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STATE POLITICS & POLICY | Actions Taken on HPV Vaccine Proposals in Alabama, Louisiana, Utah, Washington

STATE POLITICS & POLICY | Actions Taken on HPV Vaccine Proposals in Alabama, Louisiana, Utah, Washington
[Feb 12, 2007]

The following highlights recent news of state actions on human papillomavirus vaccine proposals. Merck's HPV vaccine Gardasil and GlaxoSmithKline's HPV vaccine Cervarix in clinical trials have been shown to be 100% effective in preventing infection with HPV strains 16 and 18, which together cause about 70% of cervical cancer cases. FDA in July 2006 approved Gardasil for sale and marketing to girls and women ages nine to 26, and CDC's Advisory Committee on Immunization Practices later that month voted unanimously to recommend that girls ages 11 and 12 receive the vaccine. GSK in April plans to file for FDA approval of Cervarix, and it expects approval by the end of this year (Daily Women's Health Policy Report, 2/1). CDC has added Gardasil to its Vaccines for Children Program, which provides no-cost immunizations to children ages nine to 18 covered by Medicaid, Alaska Native and American Indian children, and some uninsured and underinsured children (Daily Women's Health Policy Report, 1/18). Summaries appear below.

  • Alabama: State Health Officer Don Williamson on Wednesday said he plans to ask state legislators for $4 million to provide HPV vaccines to women and girls ages 11 to 19 who do not qualify for the Vaccines for Children's Program, the AP/Decatur Daily reports. Williamson said the funding would allow the health department to provide 10,000 HPV vaccinations annually. "It ought to be readily available and, in my opinion, it ought to be voluntary," he said, adding, "As long as it's a voluntary vaccine, we don't anticipate having any problems." Senate Health Committee member Myron Penn (D) said he would support providing funding for HPV vaccines as long as the state does not mandate vaccination. Williamson said he hopes to receive the funding for the fiscal year that begins Oct. 1 and begin providing vaccines in the fall (Hunter, AP/Decatur Daily, 2/8).
  • Louisiana: Public health units have begun offering adolescent girls HPV vaccines at no cost through the state's Vaccine for Children Program, which covers low-income families, the Baton Rouge Advocate reports. The vaccines also are available through physicians and clinics participating in the immunization program, according to the Advocate. According to assistant state health officer Erin Brewer, Louisiana negotiated a discounted price of $96.75 per dose with Merck for Gardasil. She added that the state has received 29,040 doses and an additional 19,300 have been ordered (Shuler, Baton Rouge Advocate, 2/7). The state's vaccine program offers women and girls ages 13 to 18 with access to no-cost HPV vaccines, according to Brewer (AP/Fox News, 2/7).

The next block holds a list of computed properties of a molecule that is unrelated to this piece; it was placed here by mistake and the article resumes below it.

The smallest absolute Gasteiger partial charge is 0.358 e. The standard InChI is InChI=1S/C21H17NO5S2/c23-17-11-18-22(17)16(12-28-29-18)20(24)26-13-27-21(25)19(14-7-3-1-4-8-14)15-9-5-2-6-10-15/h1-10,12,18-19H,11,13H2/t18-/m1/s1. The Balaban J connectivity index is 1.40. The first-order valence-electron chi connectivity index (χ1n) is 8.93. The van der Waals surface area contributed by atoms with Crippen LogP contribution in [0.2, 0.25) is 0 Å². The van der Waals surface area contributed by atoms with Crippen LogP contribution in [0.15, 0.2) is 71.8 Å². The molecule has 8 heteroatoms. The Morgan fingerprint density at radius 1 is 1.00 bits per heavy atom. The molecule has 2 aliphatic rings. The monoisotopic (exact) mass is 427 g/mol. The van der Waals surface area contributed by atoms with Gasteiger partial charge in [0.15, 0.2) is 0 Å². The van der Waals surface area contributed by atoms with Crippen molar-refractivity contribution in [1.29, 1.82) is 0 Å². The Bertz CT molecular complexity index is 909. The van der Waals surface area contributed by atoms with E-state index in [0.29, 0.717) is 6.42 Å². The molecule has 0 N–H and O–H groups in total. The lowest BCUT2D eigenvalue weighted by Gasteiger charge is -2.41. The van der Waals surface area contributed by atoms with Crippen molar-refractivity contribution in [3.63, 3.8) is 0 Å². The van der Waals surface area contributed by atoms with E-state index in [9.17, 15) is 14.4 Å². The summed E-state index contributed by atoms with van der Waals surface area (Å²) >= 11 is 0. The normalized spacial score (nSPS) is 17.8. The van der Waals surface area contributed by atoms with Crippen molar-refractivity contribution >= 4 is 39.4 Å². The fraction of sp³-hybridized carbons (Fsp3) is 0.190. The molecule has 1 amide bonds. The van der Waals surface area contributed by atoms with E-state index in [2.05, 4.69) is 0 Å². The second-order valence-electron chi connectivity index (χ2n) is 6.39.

• Utah: The House Health and Human Services Committee on Tuesday voted not to approve a bill (HB 358) that would have provided $1 million to the Utah Department of Health to educate girls and women about cervical cancer and would offer Gardasil to girls and women whose insurers do not cover the vaccine, the Salt Lake Tribune reports (Hamilton, Salt Lake Tribune, 2/7). The committee vote on the measure was 4-4 (AP/KUTV, 2/7). Some committee members said they had received several e-mails opposing the measure, sponsored by Rep. Karen Morgan (D). Gayle Ruzicka, president of the conservative group Utah Eagle Forum, said she was uncomfortable with an education campaign that targeted girls as young as nine. The Utah Scientific Vaccine Advisory Committee, which sets vaccine requirements for students in the state, has no plans to require the vaccine, the Tribune reports (Salt Lake Tribune, 2/7).
  • Washington: Officials hope to provide no-cost HPV vaccines for every girl in the state, but Gov. Chris Gregoire (D) said girls will not be required to be vaccinated, the Spokane Spokesman-Review reports (Roesler/Aleccia, Spokane Spokesman-Review, 2/6). Gregoire at a news conference last week said, "I was reticent to dictate when I think there is a lot of public education that needs to go on," adding, "To go out and start just saying everybody mandatorily has to have this is a little bit troublesome for me" (AP/Vancouver Columbian, 2/6). The state plans to spend $26 million between the 2006 supplemental budget and the 2007-2009 budget proposed by Gregoire on HPV and rotavirus vaccines. Washington State Department of Health spokesperson Tim Church said the state plans to buy 143,000 HPV vaccine doses annually, or enough to vaccinate 47,000 girls. Secretary of Health Mary Selecky last week said she hopes doses of Gardasil will be available by late spring (Spokane Spokesman-Review, 2/6).